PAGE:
Thursday, December 16, 2010

Tribute! T.N. Rajaratnam Pillai, the Nagaswara Chakravarti...

T.N. Rajaratnam Pillai, the Nagaswara Chakravarti (emperor) hailed from Tiruvadudurai. His gurus in Nagaswaram were his uncle Tirumarugal Natesa Pillai and later, Tiruvadudurai Markandam Pillai. Endowed with a very fine voice, he also learnt vocal music from Tirukkodikaval Krishna Iyer. His playing was marked with brilliance, be it racy renditions or slow explorations. His exquisite and soulful playing covered the entire gamut, displaying the different shades and subtleties of the raga, thus revealing the total panorama. He was so popular that a large number of Nagaswaram youngsters were named Rajaratnam.

"Pages ago - A trail-blazing nagaswaram genius" - The Hindu December 13 2010

Among the wind instruments of South India, the nagaswaram has always enjoyed a very good patronage. No auspicious function is complete without nagaswaram music. There is no pleasanter musical experience than to listen to nagaswaram being played in the stillness of the night three or four furlongs away. It forms a part of the ritual at home and in the temple. Probably the first music that a child hears, barring of course a mother's lullaby in a South Indian home, is nagaswaram. There are hundreds and hundreds of nagaswara vidwans. Any village may have a player attached to the local temple, but only a few have come to the top. Among them T.N. Rajaratnam Pillai is one of the most outstanding. He has not earned fame by pandering to popular tastes. On the other hand, he appears to be a puritan among puritans. That was the firm impression he left on me during the course of my conversation with him.



T.N.Rajaratnam Pillai sings~கொஞ்சும் கிளிகள்

He said that one of the reasons why a nagaswara vidwan did not enjoy the same status as any other musician was the former's inability to resist the temptation to play cheap tunes, merely because they are popular. “In my opinion, if a nagaswara vidwan cannot render big pieces of Tyagaraja and Dikshitar as ‘Sadhinchene', and 'Sri Subrahmanyaya', he is not entitled to respect. ‘Mohudi' (snake-charmer's tune) may be appealing to some but there are occasions when it should be played. I do not like a musician who reduces the standards just to become popular. I have quite often incurred the displeasure of my well-meaning friends by not obliging them with light music.”

The unparalleled maestro Thiruvavaduthurai Rajaratnam Pillai continues to evoke awe and inspiration. To commemorate his memory, the Department of Posts released stamps on December 3 2010 in Delhi. The sepia-tinted Rs. 5 denomination stamps feature familiar image of the artist.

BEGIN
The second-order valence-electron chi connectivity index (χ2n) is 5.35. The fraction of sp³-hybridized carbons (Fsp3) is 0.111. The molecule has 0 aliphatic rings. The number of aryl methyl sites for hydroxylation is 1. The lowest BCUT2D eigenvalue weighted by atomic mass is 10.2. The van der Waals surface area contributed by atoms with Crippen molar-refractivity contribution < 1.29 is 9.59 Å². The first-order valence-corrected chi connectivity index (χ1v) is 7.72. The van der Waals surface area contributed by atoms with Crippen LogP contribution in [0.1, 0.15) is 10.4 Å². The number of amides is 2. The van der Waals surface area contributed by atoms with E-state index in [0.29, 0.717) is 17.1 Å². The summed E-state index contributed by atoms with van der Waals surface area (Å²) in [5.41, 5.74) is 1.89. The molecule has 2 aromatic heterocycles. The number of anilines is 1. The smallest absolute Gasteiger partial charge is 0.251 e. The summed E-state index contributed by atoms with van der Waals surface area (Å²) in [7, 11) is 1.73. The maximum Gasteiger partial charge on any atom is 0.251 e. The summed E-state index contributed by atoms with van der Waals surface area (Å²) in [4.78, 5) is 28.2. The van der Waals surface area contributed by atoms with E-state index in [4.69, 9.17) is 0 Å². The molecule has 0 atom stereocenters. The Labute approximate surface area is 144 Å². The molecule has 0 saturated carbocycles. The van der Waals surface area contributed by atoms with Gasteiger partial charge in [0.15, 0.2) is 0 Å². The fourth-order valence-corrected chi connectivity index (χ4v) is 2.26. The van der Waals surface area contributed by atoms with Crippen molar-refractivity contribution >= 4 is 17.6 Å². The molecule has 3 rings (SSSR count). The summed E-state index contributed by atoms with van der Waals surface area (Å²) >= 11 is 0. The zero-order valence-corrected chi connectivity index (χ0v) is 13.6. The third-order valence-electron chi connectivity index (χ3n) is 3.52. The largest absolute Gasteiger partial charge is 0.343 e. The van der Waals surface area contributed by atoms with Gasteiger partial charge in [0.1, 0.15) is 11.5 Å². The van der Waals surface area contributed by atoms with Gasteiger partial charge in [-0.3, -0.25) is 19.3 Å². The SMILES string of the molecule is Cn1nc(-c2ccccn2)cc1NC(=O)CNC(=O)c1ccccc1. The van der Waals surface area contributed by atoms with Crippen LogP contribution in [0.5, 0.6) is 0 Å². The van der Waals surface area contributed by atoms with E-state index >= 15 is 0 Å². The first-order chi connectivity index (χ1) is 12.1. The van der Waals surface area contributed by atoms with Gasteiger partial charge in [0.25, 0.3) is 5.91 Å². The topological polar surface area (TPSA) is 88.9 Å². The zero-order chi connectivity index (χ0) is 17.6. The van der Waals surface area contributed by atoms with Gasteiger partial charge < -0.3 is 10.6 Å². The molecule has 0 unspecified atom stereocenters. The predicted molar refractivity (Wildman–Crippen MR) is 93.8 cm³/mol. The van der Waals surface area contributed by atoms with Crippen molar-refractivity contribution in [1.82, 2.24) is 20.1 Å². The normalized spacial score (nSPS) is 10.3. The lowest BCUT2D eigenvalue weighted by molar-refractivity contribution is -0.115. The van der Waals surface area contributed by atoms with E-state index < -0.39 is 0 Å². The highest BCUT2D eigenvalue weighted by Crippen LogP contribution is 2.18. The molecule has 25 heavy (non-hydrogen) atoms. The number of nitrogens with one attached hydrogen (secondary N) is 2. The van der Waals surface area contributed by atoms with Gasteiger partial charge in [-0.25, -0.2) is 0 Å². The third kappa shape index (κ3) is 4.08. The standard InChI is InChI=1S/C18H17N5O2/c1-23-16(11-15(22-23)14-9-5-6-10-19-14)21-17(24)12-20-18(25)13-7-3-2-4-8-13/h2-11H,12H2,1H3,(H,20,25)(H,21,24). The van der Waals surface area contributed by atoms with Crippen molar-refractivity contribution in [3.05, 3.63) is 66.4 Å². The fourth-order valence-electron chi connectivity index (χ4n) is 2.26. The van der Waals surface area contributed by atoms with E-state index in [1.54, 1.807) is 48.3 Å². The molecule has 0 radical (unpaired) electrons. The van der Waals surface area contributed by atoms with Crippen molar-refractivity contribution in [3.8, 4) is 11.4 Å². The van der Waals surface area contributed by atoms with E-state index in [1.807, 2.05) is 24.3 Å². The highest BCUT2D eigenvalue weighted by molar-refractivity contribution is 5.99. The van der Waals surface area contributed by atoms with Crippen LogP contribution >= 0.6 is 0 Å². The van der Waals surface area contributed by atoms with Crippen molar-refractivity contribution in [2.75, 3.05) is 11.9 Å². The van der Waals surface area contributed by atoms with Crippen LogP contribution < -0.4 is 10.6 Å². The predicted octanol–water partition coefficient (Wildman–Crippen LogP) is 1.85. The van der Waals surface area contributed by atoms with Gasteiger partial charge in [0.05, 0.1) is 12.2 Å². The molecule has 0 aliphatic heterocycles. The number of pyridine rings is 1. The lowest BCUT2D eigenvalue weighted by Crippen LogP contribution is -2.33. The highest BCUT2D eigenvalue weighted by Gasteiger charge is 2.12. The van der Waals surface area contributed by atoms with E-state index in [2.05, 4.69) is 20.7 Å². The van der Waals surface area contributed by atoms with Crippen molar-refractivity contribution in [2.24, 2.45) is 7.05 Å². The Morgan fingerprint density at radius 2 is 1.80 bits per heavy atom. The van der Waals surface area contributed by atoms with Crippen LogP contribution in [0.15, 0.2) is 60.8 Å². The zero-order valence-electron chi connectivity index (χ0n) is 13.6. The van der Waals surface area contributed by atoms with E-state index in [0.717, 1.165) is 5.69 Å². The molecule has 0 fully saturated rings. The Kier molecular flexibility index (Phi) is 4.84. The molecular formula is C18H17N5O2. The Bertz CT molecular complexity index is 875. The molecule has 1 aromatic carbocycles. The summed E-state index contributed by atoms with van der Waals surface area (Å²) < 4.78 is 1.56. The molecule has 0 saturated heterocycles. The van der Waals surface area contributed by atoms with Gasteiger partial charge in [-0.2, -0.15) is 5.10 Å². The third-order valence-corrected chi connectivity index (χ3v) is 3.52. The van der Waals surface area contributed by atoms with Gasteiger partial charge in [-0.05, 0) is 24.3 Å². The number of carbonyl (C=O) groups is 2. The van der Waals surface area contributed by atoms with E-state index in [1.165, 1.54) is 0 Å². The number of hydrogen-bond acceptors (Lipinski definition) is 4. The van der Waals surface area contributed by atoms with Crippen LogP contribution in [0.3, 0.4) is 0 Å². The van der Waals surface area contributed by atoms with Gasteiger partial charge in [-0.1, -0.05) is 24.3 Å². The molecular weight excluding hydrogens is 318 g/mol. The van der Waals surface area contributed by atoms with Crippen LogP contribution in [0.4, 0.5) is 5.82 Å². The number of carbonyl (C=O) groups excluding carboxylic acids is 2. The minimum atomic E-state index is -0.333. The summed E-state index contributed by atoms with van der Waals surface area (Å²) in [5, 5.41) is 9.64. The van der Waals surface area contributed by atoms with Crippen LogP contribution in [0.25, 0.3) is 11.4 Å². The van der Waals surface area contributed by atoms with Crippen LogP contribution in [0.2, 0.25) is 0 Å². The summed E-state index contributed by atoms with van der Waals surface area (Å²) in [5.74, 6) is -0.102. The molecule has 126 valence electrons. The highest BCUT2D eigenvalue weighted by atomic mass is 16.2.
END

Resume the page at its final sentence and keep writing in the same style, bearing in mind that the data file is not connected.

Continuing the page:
In several ways, Rajaratnam has blazed a new trail. He claims he was the first to have introduced the all-wood pipe. In earlier days, the wider end of the pipe was made of metal. He has a special pipe which is longer than the usual types. Rajaratnam said that such a length was necessary if the musical syllables had to be rendered powerfully and correctly. There may not be unanimous approval of a tambura sruti for nagaswaram. But he was the first to introduce the change. He said that he got this idea while playing with the late Veena Dhanammal at Tiruvaduthurai - Rajaratnam's place. Dhanammal was an admirer of his music. At a performance in Soundarya Mahal in 1939, he had a tambura for the first time. Rajaratnam said that to play with tambura sruti was very difficult. There was no harm provided the player could correctly keep the sruti and play. In fact, he said, it would be an excellent combination if nagaswaram was introduced in a veena duet. He was anxious to try this himself and hoped to have a performance in Madras to the accompaniment of two veenas.


T.N.Rajarathnam Pillai- sings-Thodi Virutham 

T.N. Rajaratnam Pillai was born in 1902 in Tirumarugal near Nannilam. His uncle Tirumarugal Natesan was a famous nagaswara player. In his seventh year, Rajaratnam learnt vocal music from Tirukodikaval Krishna Aiyar (the famous violinist) and Konerirajapuram Vaidyanatha Aiyar, a leading singer. He said he considered a few years' practice of vocal music necessary before one took to nagaswara. In his tenth year, he gave concerts to the accompaniment of Azhaghanambi Pillai on the mridangam. At that time the Pandara Sannidhi (Mutt) at Tiruvaduthurai had no nagaswara vidwan. So His Holiness suggested that Rajaratnam Pillai might take to nagaswaram—the profession of his ancestors. Rajaratnam obeyed. Sri Markandam Pillai took him under training, and taught him fundamentals. Rajaratnam had a remarkable swara gnana, having been trained by masters like Krishna Aiyar and Vaidyanatha Aiyar. After hardly six months he was able to perform like an accomplished player.Thus began a successful career. People went miles to listen to his playing. For some time Rudrapati Pillai accompanied him on the tavil. The most popular tavil player was, however, Malakkottai Panchapakesan, affectionately called Punchami.


  Song MP3 File Listen   Singer
Janakiramana - Listen   T.N. Rajaratnam ... (1984)
Mariyatha - Listen   T.N. Rajaratnam ... (1984)
Samajarasah - Listen   T.N. Rajaratnam ... (1984)
Jesina Della - Listen   T.N. Rajaratnam ... (1984)
Raghu Vara - Listen   T.N. Rajaratnam ... (1984)

The Rajaratnam-Punchami combination became very famous and for eight years till Punchami's death, the pair were perched on the crest of fame.

Rajaratnam tried his hand in films also. But his effort, “Kalamegham”, though it contained many inspiring songs, failed to click owing to technical deficiencies.

Rajaratnam is the recipient of many titles - Nagaswara Chakravarti, Isai Mannar, Sangita Ratnakara (awarded by His Holiness Sri Sankaracharya). Source: http://www.thehindu.com/arts/music/article948529.ece

1 comment:

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